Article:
Big Rig Accidents in Alabama

Big Rig Accidents in Alabama

Big rigs are also known as 18-wheelers, semis, and tractor-trailers. These are large trucks that are used primarily for hauling various types of products across the country. These big rigs are typically 53 feet in length and can carry a load of up to 80,000 pounds. In total, they deliver more than 65% of all U.S. goods. Long distance trucks may travel as many as 100,000 miles each year.

Accident Statistics

Data regarding truck accidents over a ten year period from 2006 through 2015 shows the number of accidents involving big-rigs over the years decreased for a period of time but rose again starting in 2013. During the same period, the number of injuries has fallen slightly while fatalities have gone down.

YearNo. Trucks in CrashesInjuriesFatalities

These statistics are from the Alabama Department of Transportation 2015 Crash Facts published by, the most recent information available. It should be noted that the data does not provide details as to which vehicle caused the accident.

Hazardous Cargo

Big rigs may carry dangerous loads. When these vehicles are involved in crashes, they can cause more serious injuries and other dangers. In 2015 there was a total of 208 crashes that involved hazardous cargo.

  • Flammable Gas 69.3%
  • Corrosive Materials 18.3%
  • Explosives 0.5%
  • Other dangerous materials 11.9%

Of all Alabama crashes reported in 2015, most were on dry pavement with clear weather conditions in areas where there were no traffic control signals in place. Most happened on 2 or 4 lane roadways and on surfaces which are level. The highest number of accidents occurred on Friday while the largest amount fatal crashes happened on Saturday.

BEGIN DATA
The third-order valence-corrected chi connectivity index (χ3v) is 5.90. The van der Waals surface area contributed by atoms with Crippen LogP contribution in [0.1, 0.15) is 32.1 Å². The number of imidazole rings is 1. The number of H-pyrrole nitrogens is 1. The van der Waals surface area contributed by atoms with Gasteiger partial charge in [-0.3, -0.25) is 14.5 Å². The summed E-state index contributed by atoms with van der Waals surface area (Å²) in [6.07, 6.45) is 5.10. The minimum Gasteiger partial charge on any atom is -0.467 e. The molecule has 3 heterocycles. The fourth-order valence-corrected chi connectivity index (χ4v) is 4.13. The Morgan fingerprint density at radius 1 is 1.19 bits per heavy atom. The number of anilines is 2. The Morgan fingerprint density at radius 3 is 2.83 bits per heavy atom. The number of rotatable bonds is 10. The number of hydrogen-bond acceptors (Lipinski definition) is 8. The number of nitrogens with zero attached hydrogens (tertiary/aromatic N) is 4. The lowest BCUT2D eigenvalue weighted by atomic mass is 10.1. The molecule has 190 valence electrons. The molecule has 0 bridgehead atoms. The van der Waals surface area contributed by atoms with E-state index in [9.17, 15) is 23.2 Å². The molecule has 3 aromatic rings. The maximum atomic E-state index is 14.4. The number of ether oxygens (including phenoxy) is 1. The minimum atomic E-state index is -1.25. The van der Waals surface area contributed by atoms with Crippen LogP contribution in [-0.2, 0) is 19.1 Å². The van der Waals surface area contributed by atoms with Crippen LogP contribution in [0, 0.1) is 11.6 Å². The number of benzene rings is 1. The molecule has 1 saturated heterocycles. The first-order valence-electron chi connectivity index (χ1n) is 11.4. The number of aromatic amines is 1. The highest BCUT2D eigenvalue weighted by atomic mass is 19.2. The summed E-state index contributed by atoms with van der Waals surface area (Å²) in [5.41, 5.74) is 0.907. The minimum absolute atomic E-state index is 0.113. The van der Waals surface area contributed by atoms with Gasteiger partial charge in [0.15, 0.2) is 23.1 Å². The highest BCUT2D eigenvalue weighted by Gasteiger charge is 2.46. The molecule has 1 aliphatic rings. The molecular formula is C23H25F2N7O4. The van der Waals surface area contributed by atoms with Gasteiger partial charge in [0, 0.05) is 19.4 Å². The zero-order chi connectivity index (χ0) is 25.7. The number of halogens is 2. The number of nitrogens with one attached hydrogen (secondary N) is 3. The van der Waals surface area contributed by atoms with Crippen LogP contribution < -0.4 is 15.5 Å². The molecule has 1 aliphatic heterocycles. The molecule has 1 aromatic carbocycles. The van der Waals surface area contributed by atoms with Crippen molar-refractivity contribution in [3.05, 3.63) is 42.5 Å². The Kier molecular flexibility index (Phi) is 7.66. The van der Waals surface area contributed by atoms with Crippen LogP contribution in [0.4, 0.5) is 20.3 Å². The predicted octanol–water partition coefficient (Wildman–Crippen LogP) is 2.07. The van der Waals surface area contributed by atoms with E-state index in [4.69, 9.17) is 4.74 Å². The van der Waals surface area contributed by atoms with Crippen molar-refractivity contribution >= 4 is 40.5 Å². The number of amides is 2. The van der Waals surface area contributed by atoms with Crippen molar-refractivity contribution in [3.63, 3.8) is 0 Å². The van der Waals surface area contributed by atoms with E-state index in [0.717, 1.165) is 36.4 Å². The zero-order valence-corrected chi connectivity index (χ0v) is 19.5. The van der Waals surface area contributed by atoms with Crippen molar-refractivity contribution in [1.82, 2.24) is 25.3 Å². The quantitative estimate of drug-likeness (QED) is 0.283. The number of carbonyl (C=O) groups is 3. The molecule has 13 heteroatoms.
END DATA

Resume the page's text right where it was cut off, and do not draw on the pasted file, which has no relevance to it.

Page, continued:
Contributing Factors

There are a number of factors that have been found to contribute to big rig accidents. The ten most common factors include:

  • Improper Lane Use or Change
  • Failure to Yield
  • Failed to See Vehicle or Object
  • Tailgating
  • Misjudgment of Stopping Distance
  • Defective Equipment
  • Improper Turn
  • Avoiding an Object
  • Improper Backup
  • Driving too fast for conditions

Big-rig drivers may also be more apt to drive while they are tired than other drivers on the road. According to the Large Truck Crash Causation Study (LTCCS), 13% of commercial vehicle drivers were found to be fatigued at the time of an accident. Some semi drivers are on the roads for more than 12 hours a day. Fatigue can cause people to have slowed reaction times which may be comparable to those of drivers impaired by alcohol. As many as 3 out of 4 commercial drivers reported that they made at least one driving mistake due to being drowsy.

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